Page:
by Stuart Hayden (@StuartHayden16)
At the time of writing this Cambridge Utd are teetering on the brink of relegation to the fourth tier of the English football pyramid. Cambridge Utd have a number of problems but also a number of reasons for supporters to be positive, even if it doesn’t feel like that at the moment. I am not going to talk about specific players, especially as lots of them won’t be here next season. I wanted to more generally assess both positives and negative aspects and consider; where do we go from here?
The Manager/Head Coach Situation
Mark Bonner will go down as a Cambridge Utd legend for being one of the few Head Coaches’ or Managers’ that have managed to achieve a promotion at Cambridge Utd. In the few years that he has been in charge at the club we have seen a lot of success and a lot of that is down to strong leadership and management from Bonner. He is adaptable and a good communicator and when Championship Rotherham came knocking for his services, he had one of the best win percentages of any EFL manager. This suggests that Mark Bonner and his team know how to send out a side to win games at this level and the level below. Mark Bonner was the manager that went from St James Park to St Georges Park after the biggest win of his career and the clubs biggest scalp for many years. He is a ‘student of the game’ and you would hope that he would learn from the mistakes of this season and implement changes for next. As we all know, he is also Utd through and through and this emotion can’t be separated from cold hard facts in the assessment of his performance. This season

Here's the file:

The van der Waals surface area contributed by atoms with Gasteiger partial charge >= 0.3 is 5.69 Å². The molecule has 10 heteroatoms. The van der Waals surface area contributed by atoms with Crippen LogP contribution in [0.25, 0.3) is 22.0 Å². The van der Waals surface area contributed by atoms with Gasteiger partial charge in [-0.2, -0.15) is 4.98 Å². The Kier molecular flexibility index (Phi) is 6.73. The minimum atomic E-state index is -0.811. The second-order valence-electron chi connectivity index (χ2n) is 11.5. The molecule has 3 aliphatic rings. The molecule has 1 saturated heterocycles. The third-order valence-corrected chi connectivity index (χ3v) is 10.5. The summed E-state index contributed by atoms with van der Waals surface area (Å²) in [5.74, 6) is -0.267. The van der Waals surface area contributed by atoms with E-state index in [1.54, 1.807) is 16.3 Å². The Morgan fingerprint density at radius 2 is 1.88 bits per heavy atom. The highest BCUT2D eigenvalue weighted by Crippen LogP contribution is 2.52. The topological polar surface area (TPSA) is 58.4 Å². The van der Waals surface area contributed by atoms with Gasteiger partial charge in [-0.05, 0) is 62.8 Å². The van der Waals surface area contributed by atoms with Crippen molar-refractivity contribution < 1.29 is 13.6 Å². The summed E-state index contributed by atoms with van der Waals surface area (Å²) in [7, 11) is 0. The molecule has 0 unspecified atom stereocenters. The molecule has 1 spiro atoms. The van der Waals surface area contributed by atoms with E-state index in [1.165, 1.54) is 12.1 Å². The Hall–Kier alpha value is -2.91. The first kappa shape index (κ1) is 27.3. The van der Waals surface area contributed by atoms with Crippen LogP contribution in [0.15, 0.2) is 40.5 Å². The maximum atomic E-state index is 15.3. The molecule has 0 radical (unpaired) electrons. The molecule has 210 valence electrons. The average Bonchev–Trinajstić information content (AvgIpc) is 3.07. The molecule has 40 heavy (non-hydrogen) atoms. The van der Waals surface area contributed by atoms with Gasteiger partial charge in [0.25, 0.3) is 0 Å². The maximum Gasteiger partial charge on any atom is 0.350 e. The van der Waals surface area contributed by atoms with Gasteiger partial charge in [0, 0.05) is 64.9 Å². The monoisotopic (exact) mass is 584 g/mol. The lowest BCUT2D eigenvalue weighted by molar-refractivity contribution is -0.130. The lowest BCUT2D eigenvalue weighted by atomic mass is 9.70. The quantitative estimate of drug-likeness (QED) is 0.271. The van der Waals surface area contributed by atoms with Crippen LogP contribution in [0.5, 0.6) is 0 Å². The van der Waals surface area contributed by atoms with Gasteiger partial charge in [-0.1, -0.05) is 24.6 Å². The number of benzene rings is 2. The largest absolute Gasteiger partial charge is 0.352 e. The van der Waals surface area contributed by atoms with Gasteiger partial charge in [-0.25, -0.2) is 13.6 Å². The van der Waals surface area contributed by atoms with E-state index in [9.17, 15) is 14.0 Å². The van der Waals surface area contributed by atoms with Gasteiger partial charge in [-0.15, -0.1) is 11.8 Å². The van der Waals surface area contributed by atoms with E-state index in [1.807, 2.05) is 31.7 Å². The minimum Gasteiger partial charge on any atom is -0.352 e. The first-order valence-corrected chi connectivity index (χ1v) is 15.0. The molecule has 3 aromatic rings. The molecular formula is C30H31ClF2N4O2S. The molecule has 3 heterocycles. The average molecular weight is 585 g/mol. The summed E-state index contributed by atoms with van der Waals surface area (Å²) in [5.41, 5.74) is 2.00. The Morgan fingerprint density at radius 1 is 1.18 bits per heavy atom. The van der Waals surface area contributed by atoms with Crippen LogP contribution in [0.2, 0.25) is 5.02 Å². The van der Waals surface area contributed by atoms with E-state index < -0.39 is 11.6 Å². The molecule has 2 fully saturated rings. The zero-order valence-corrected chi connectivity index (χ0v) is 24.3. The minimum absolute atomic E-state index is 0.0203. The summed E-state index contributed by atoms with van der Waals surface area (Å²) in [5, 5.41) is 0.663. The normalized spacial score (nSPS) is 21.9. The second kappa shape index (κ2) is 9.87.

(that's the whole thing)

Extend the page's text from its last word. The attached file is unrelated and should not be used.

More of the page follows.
Bonner has faced a significant injury list and the change to five subs has given an advantage to bigger clubs which have made it harder for smaller clubs to compete. He also has a history of youth development and that should be the model we develop over the next few years as we embed talented youngsters into the team. We all want Bonner to succeed and do well and based on terrace chat, this would be the vast majority of Utd fans’ view.
However, one cannot fail to acknowledge that the wheels have fallen off the wagon since September. The board have made it clear that Bonner will be our manager next season and realistically, at this stage, there is no point in making a change. Bonner is very lucky to be in his job after three wins in 27 games or 14 points in 27. These statistics are stark and lots of these poor results go back to decisions by the Head Coach. Bonner has always had an issue with making substitutions, he doesn’t like to do so and often his substitutions seem to be too late or badly considered. This has been exacerbated this season with the rule change to five permitted subs and a weak, limited or inexperienced bench giving fewer options. There are also several tactical issues that we keep getting caught out on such as players at the edge of the box not being marked or closed down quickly, leading to goals. I am not an XG bore but if you look at the statistics, they are not pleasant reading and suggest significant issues around goal scoring and linked to that, recruitment.
It is fair to say that the last three transfer windows have not been particularly successful, indeed shit show would be more accurate. The Tolaj debacle should have been a sign for the summer but all supporters were still hopeful we would kick on. Instead, recruitment was a mess and stunk of complacency. Hindsight is a wonderful thing they tell us, but this has really cost us this season. Only eight first team starts for the players signed in the summer is damning but the failure to recruit a central midfielder in the summer and one or two strikers in the January window will relegate us. A small squad was Bonners choice too so he needs to own that. Some fans’ have talked of emotion overriding sound decision making such as in the case of Taylor and O’Neil, but I wonder if it is more about budget, character and a reward for a comfortable mid table finish last year.